Pickin’ the Carcass: 30 DAYS OF NIGHT: DARK DAYS (2010)
DVD Review by Michael Arruda
30 DAYS OF NIGHT was one of my favorite horror movies from 2007, so when I heard about the sequel, I was happy. Now, I know sequels in general aren’t very good, but I figured, how bad could 30 DAYS OF NIGHT: DARK DAYS (2010) be?
Silly, silly me. It was very bad.
The movie begins where the original left off, as we see Eben Oleson dying in the arms of his wife Stella, as his vampire flesh burns into ash and floats away into the sunlight. 30 DAYS OF NIGHT: DARK DAYS continues the story of Stella, now played by Kiele Sanchez, taking over the role from Melissa George, who played her in the original.
Stella says in an opening voice-over reminiscent of Linda Hamilton in the TERMINATOR movies “I didn’t want a war,” but— you know, when the vampires just won’t go away, someone’s got to do something about it, and Stella sees herself as this person. She travels around the country giving speaking engagements, trying to convince people that vampires exist, so that the townspeople of her small Alaskan town who were all wiped out by vampires wouldn’t have died in vain. I kept thinking, however, who in their right mind would pay her to speak about the existence of vampires?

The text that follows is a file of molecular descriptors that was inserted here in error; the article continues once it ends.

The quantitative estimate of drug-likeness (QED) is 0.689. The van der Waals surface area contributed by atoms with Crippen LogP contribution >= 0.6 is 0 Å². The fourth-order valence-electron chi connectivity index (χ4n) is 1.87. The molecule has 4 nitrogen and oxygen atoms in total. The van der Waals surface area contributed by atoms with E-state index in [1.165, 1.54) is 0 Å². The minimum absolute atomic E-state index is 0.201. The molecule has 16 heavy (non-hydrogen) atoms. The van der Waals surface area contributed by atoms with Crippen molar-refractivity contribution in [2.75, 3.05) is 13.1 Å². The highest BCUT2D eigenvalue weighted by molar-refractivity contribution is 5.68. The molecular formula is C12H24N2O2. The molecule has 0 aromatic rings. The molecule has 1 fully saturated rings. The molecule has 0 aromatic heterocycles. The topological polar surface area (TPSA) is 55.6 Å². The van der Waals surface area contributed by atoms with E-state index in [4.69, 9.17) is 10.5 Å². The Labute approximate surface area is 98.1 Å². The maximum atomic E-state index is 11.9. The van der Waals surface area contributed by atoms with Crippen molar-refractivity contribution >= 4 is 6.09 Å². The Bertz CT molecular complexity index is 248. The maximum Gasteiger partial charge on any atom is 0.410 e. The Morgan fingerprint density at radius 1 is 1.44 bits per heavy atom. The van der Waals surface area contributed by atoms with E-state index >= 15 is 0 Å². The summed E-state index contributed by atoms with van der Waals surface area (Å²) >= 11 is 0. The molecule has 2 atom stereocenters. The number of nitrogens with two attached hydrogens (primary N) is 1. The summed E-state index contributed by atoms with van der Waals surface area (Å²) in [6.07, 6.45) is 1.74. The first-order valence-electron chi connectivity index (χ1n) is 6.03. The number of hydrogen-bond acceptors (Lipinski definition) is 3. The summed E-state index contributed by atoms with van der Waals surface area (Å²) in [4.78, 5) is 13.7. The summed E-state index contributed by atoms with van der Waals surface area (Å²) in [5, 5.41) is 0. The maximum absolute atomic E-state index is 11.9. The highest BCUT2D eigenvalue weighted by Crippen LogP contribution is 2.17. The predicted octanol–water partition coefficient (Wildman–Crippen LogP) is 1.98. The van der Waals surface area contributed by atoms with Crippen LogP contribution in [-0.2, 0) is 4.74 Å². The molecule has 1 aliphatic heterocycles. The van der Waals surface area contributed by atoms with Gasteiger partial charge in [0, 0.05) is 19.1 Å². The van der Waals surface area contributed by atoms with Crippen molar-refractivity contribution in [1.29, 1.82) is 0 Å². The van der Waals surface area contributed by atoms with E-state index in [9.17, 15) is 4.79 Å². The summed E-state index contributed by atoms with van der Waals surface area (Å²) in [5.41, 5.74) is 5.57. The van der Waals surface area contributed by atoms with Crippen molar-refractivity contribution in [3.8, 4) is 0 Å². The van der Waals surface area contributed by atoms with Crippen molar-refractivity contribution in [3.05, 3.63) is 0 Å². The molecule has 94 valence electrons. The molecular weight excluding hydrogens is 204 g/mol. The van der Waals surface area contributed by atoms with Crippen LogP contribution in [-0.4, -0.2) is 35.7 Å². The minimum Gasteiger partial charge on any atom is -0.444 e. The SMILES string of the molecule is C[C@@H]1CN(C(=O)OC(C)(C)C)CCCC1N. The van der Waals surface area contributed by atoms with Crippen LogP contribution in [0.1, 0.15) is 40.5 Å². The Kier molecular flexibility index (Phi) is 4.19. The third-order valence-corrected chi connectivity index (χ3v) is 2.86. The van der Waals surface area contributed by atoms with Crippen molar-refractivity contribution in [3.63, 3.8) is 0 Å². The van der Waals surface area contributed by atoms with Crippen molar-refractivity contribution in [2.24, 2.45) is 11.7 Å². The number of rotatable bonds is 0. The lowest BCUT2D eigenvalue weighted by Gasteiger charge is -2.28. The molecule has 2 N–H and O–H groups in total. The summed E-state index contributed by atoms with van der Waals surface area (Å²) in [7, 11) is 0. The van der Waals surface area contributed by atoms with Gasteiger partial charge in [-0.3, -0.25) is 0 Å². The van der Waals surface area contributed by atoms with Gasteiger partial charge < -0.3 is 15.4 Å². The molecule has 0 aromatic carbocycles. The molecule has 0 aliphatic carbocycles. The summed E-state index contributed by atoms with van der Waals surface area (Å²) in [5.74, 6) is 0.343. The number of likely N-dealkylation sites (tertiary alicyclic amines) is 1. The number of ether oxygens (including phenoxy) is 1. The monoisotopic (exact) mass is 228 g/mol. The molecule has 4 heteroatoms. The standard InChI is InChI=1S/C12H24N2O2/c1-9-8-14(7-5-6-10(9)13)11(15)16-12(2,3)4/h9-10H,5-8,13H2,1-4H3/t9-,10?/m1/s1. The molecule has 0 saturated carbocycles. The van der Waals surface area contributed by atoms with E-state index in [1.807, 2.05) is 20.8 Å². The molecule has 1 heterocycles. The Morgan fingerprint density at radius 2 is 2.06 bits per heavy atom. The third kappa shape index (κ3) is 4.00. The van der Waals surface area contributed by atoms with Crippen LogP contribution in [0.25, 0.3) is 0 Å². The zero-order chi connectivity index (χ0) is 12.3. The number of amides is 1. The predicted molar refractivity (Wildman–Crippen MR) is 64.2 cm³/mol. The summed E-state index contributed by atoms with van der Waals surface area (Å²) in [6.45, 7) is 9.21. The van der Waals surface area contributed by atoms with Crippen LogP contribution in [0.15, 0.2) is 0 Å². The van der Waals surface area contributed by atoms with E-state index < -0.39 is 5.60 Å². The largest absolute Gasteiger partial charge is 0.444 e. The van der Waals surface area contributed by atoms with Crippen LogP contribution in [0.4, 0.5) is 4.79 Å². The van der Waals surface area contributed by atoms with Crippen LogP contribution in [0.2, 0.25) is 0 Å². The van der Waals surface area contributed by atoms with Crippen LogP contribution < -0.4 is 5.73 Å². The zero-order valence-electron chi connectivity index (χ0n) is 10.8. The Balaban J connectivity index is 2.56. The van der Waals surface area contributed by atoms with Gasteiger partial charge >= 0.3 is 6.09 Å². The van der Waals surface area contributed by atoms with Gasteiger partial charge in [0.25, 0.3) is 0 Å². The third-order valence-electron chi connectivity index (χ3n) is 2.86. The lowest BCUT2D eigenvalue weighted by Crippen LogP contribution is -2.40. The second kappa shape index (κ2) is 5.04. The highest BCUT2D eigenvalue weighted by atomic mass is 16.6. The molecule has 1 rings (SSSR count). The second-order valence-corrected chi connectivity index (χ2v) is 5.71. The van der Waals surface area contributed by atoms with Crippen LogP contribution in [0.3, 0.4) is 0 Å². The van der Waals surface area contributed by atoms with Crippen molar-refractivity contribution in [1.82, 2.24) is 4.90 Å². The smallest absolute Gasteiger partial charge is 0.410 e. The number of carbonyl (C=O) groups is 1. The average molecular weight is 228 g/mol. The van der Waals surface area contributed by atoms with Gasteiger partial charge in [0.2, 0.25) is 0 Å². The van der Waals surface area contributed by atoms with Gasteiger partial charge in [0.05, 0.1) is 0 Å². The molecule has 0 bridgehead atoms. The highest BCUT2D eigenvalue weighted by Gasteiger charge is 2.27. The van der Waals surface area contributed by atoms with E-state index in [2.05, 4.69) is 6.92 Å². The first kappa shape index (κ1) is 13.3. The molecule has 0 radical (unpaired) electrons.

One of the best lines in the movie— come to think of it, it’s the only good line in the movie— takes place at one of these speaking engagements where Stella is trying to convince her audience that vampires are real. As she’s speaking, a guy stands up in the audience, playing the wise ass, and says, “Yep, I’m a vampire,” and the entire place breaks out in laughter.
I guess you had to be there.
Anyway, Stella is receiving messages from someone named Dane (Ben Cotton), and Dane informs her in a letter (what, no email or Facebook?) that the vampires are now in Los Angeles. Stella packs her things and heads to LA to confront the vampires. This is one of the weakest parts of the movie: the setting. One of the strengths of the original 30 DAYS OF NIGHT was that it took place in an isolated town in Alaska where the sun set for 30 days straight. It was a great gimmick, and really added to the suspense of the story. Here, the action takes place in sunny Los Angeles. It just doesn’t have the same effect. Why even call the movie 30 DAYS OF NIGHT: DARK DAYS? What dark days? They’re in LA. It’s sunny all the time!
Stella is particularly interested in this group of vampires because they are led by an evil queen vampire named Lilith (Mia Kirshner) who supposedly was responsible for the slaughter of her family and friends in Alaska, though this is news to me, since I don’t remember her at all in the original movie.
In Los Angeles, Stella meets a group of vampire hunters who have all suffered losses at the fangs—er, hands—of vampires, and like Stella, they are motivated by revenge and actively hunt down and destroy vampires. They also work for Dane, the mysterious person who’d been sending messages to Stella. They take Stella to Dane, and she discovers that he’s a vampire. Obviously, she tries to kill him, but the vampire hunters stop her because Dane is a good vampire. Yep, it seems that when he was bitten by a vampire, he only received a superficial wound and thus even though he became a vampire, he still has control of his mental faculties, which means he’s still a good guy. O—kaay. We’re starting to enter TWILIGHT territory here.